Sun Java System Web Server 7.0 Update 4 Troubleshooting Guide

Identifying the Problem

Sun Java System Web Servers are typically deployed in complex and highly sophisticated operating environments. The Sun Java System Web Server covers a broad range of technologies, including Java, Java Servlets, XML, JSP, JDBC data sources, and more. Understanding and diagnosing complex issues involving so many disparate components requires thorough knowledge and a careful diagnostic process.

Gathering any or all of the following information will make it easier to classify a problem and search for solutions. Note that operating system utilities, such as pkginfo and showrev on Solaris and rpm on Linux, are helpful in gathering system information.

ProcedureVerifying Server Platform

  1. What are the exact version numbers of the operating system and products installed?

  2. Have any patches been applied? If so, specify product and operating system patch numbers.

  3. How is the system configured?

    1. What system resources does the system have (memory, disk, swap space, and so on)?

    2. How many web servers and directory servers are installed?

    3. How is the Web Server connected to the directory server?

    4. Are web servers in a cluster or not?

    5. Was any upgrade done? If so, what were source and target versions?

    6. Was a migration done? If so, what were source and target versions?

  4. Have any new web applications been deployed?

  5. Is SSL enabled or not?

  6. What database is being used?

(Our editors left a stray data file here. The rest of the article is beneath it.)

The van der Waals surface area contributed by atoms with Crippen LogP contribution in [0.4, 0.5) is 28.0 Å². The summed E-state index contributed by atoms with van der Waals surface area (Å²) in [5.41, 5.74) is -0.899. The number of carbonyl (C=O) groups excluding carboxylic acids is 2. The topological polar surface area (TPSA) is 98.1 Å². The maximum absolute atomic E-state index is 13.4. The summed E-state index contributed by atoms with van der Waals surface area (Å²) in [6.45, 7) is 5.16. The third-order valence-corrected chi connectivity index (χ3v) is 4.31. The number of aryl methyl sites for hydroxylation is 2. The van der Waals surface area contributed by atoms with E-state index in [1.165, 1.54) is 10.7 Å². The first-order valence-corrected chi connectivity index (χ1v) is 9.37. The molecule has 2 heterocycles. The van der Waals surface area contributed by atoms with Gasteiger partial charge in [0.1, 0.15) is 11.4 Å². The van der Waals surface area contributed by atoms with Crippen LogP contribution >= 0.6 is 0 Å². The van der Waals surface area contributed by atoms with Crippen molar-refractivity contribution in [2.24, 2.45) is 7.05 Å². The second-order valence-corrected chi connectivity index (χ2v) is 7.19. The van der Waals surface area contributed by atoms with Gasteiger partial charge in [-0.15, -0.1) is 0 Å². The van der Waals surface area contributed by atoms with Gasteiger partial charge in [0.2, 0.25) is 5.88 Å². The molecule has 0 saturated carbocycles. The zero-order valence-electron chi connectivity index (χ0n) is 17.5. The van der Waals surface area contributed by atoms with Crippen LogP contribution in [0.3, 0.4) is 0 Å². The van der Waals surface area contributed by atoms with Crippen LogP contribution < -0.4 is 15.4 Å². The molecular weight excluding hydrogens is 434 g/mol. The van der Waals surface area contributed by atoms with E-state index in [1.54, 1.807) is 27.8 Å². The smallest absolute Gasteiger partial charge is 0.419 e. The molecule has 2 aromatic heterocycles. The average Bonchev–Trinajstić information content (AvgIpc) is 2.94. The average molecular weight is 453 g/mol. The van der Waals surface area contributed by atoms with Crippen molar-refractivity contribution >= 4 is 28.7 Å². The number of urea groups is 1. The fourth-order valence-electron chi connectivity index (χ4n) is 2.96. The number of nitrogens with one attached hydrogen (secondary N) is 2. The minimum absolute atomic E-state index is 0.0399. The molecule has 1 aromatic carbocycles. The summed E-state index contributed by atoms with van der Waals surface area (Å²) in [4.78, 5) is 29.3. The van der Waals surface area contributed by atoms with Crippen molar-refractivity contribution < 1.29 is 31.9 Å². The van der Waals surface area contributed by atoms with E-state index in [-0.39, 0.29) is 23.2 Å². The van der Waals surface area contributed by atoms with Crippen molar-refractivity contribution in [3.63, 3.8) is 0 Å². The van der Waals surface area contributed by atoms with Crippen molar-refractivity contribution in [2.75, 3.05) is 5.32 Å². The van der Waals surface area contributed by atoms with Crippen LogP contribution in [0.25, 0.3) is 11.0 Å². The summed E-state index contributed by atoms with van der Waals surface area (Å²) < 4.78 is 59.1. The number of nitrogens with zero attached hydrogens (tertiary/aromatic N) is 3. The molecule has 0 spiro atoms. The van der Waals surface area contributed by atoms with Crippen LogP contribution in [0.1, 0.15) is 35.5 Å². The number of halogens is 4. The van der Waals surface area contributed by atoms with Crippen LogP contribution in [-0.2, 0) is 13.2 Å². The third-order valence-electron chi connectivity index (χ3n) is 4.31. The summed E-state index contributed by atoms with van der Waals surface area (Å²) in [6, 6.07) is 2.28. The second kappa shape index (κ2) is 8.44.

7. What JDBC driver is being used to access the database?

  8. What JDK version is being used?

  9. What are the JVM heap, stack, and garbage collection-related parameters set to?

  10. What are the JVM options?

  11. What third-party technologies are being used in the installation?

  12. Are the interoperating component versions in compliance with the compatibility matrix specified in the release notes?

    After gathering this information:

    • Collect web server error and access log data (web server instance-specific).

    • Collect any Web Server stack traces. Note that a fresh set of logs associated with the specific problem should be run. This avoids scanning gigabytes of irrelevant log information.

    • Determine the sequence of events that occurred when the problem first appeared, including any steps that may already have been taken to resolve the problem.

      Note –

      When you encounter a problem, do not panic. It is better to approach the problem more systematically by collecting the necessary system specific details.